|Publication number||US6978022 B2|
|Application number||US 09/898,168|
|Publication date||Dec 20, 2005|
|Filing date||Jul 3, 2001|
|Priority date||Oct 26, 2000|
|Also published as||DE60214799D1, DE60214799T2, EP1274243A2, EP1274243A3, EP1274243B1, US20020051539|
|Publication number||09898168, 898168, US 6978022 B2, US 6978022B2, US-B2-6978022, US6978022 B2, US6978022B2|
|Inventors||John I. Okimoto, Lawrence W. Tang|
|Original Assignee||General Instrument Corporation|
|Export Citation||BiBTeX, EndNote, RefMan|
|Patent Citations (7), Referenced by (26), Classifications (74), Legal Events (6)|
|External Links: USPTO, USPTO Assignment, Espacenet|
This application claims priority from U.S. Provisional Application No. 60/243,925, entitled “SYSTEM FOR CONTENT DELIVERY OVER A COMPUTER NETWORK,” filed on Oct. 26, 2000 and U.S. Provisional Application 60/263,087, entitled “SYSTEM FOR SECURELY DELIVERING ENCRYPTED CONTENT ON DEMAND WITH ACCESS CONTROL,” filed Jan. 18, 2001. These applications are incorporated herein by reference for all purposes. This application is also related to the following U.S. Non provisional applications, U.S. patent application Ser. No. 08/420,710, now U.S. Pat. No 5,627,892, entitled “DATA SECURITY SCHEME FOR POINT-TO-POINT COMMUNICATION SESSIONS,” filed Apr. 19, 1995; U.S. patent application Ser. No. 09/898,136, entitled “SYSTEM FOR DENYING ACCESS TO CONTENT GENERATED BY A COMPROMISED OFF LINE ENCRYPTION DEVICE AND FOR CONVEYING CRYPTOGRAPHIC KEYS FROM MULTIPLE CONDITIONAL ACCESS SYSTEMS,” filed Jul. 3, 2001; U.S. patent application Ser. No. 09/898,184, entitled “SYSTEM FOR SECURELY DELIVERING PRE-ENCRYPTED CONTENT ON DEMAND WITH ACCESS CONTROL,” filed Jul. 3,2001, all of which are hereby incorporated by reference in their entirety as if set forth in full in the present invention, for all purposes.
The present invention relates generally to the field of content communication and more specifically to a system for communicating video content on demand through a communication network.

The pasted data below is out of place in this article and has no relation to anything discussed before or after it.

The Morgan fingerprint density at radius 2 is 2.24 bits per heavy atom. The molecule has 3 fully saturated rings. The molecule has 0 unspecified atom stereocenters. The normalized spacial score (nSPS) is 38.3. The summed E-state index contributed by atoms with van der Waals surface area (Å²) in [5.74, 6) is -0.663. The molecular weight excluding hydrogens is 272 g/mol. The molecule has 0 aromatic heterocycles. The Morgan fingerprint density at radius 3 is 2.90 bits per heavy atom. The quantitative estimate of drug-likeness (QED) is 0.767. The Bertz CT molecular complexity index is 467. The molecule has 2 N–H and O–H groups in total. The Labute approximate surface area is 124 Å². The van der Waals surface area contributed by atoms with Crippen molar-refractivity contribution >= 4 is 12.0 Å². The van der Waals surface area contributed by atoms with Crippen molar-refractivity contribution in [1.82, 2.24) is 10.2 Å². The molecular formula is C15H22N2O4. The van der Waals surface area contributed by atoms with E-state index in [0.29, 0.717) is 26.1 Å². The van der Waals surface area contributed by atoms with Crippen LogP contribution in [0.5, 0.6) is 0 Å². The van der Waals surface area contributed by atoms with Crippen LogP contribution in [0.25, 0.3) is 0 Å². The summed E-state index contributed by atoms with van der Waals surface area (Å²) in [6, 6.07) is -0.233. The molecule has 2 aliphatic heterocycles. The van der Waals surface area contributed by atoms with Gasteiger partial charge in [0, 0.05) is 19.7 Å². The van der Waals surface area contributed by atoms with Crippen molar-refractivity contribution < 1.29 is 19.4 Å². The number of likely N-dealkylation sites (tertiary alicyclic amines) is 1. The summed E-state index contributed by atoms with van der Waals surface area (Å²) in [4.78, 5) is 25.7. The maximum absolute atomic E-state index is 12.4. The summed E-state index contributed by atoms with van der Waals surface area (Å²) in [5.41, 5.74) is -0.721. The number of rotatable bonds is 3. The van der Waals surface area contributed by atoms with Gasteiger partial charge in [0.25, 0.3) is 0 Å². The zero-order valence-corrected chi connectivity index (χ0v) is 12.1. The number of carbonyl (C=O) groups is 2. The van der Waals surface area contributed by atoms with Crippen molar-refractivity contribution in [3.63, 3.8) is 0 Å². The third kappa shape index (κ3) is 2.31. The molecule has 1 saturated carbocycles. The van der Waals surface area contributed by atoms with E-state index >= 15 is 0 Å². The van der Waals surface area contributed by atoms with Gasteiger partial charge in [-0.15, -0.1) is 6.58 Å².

Conventional systems for delivering video content on demand to subscribers are becoming well known. VOD (video on demand) is an interactive service in which content (e.g., video) is delivered to a subscriber over a point-to-multipoint network (e.g., a cable system) on an on-demand basis. A subscriber may order and receive programming content at any time, without adhering to a pre-defined showing schedule. The subscriber is often provided VCR-like motion control functions, such as pause (freeze frame), slow motion, scan forward, and slow backward. The subscriber is typically allowed multiple viewing of a purchased program within a time window, e.g., 24 hours. VOD mimics (or exceeds) the level of control and convenience of rental video tapes. For a VOD service to prevent unauthorized access, the system implementing it provides some form of conditional access.
The system implementing VOD provides the capability to limit content access to authorized subscribers only, as the contents delivered as part of the service are generally considered valuable intellectual properties by their owners. In cable and satellite television, such capability is known as conditional access. Conditional access requires a trustworthy mechanism for classifying subscribers into different classes, and an enforcement mechanism for denying access to unauthorized subscribers. Encryption is typically the mechanism used to deny unauthorized access to content (as opposed to carrier signal).
Tiering of Services
To distinguish between authorized and unauthorized subscribers, and between different levels of authorization, a concept of class of services is employed. A “tier” in conventional cable or satellite TV terminology, is a class of services. It can also be viewed as a unit of authorization, or an access privilege that can be granted, revoked, or otherwise managed.
In a system that employs encryption, key management refers to all aspects of the handling of cryptographic keys, including their generation, distribution, renewal, expiration, and destruction. The goal of key management to make sure that all parties can obtain exactly the cryptographic keys to which are authorized under an access control policy. Access control is effected by careful control over the distribution of keys. In a conditional access system for cable systems, conditional access is implemented with the use of two classes of control messages: entitlement control messages (ECMs) and entitlement management messages (EMMs).
Entitlement Management Messages
EMMs are control messages that convey access privileges to subscriber terminals. Unlike ECMs (entitlement control messages) which are embedded in transport multiplexes and are broadcast to multiple subscribers, EMMs are sent unicast-addressed to each subscriber terminal. That is, an EMM is specific to a particular subscriber. In a typical implementation, an EMM contains information about the periodical key, as well as information that allows a subscriber terminal to access an ECM which is later sent. EMMs also defines the tiers for each subscriber. With reference to cable services, for example, a first EMM may allow access to HBO™, ESPN™ and CNN™. A second EMM may allow access to ESPN™, TNN™ and BET™, etc.
Entitlement Control Messages